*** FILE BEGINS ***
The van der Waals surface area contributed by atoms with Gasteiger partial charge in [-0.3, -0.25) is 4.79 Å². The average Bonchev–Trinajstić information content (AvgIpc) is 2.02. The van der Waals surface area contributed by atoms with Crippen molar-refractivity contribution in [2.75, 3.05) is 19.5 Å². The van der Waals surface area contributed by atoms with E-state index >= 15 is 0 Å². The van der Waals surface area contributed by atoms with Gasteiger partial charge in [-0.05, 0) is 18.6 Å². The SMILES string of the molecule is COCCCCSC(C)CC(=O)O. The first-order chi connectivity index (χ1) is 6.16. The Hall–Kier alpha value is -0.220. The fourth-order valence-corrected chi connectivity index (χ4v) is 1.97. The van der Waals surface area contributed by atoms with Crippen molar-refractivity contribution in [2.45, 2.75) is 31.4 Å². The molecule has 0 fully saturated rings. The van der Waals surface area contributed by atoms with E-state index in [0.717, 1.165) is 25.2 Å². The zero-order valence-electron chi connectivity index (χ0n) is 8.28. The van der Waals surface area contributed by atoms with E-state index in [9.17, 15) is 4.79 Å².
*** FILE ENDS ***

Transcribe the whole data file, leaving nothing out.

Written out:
The van der Waals surface area contributed by atoms with Gasteiger partial charge in [-0.3, -0.25) is 4.79 Å². The average Bonchev–Trinajstić information content (AvgIpc) is 2.02. The van der Waals surface area contributed by atoms with Crippen molar-refractivity contribution in [2.75, 3.05) is 19.5 Å². The van der Waals surface area contributed by atoms with E-state index >= 15 is 0 Å². The van der Waals surface area contributed by atoms with Gasteiger partial charge in [-0.05, 0) is 18.6 Å². The SMILES string of the molecule is COCCCCSC(C)CC(=O)O. The first-order chi connectivity index (χ1) is 6.16. The Hall–Kier alpha value is -0.220. The fourth-order valence-corrected chi connectivity index (χ4v) is 1.97. The van der Waals surface area contributed by atoms with Crippen molar-refractivity contribution in [2.45, 2.75) is 31.4 Å². The molecule has 0 fully saturated rings. The van der Waals surface area contributed by atoms with E-state index in [0.717, 1.165) is 25.2 Å². The zero-order valence-electron chi connectivity index (χ0n) is 8.28. The van der Waals surface area contributed by atoms with E-state index in [9.17, 15) is 4.79 Å².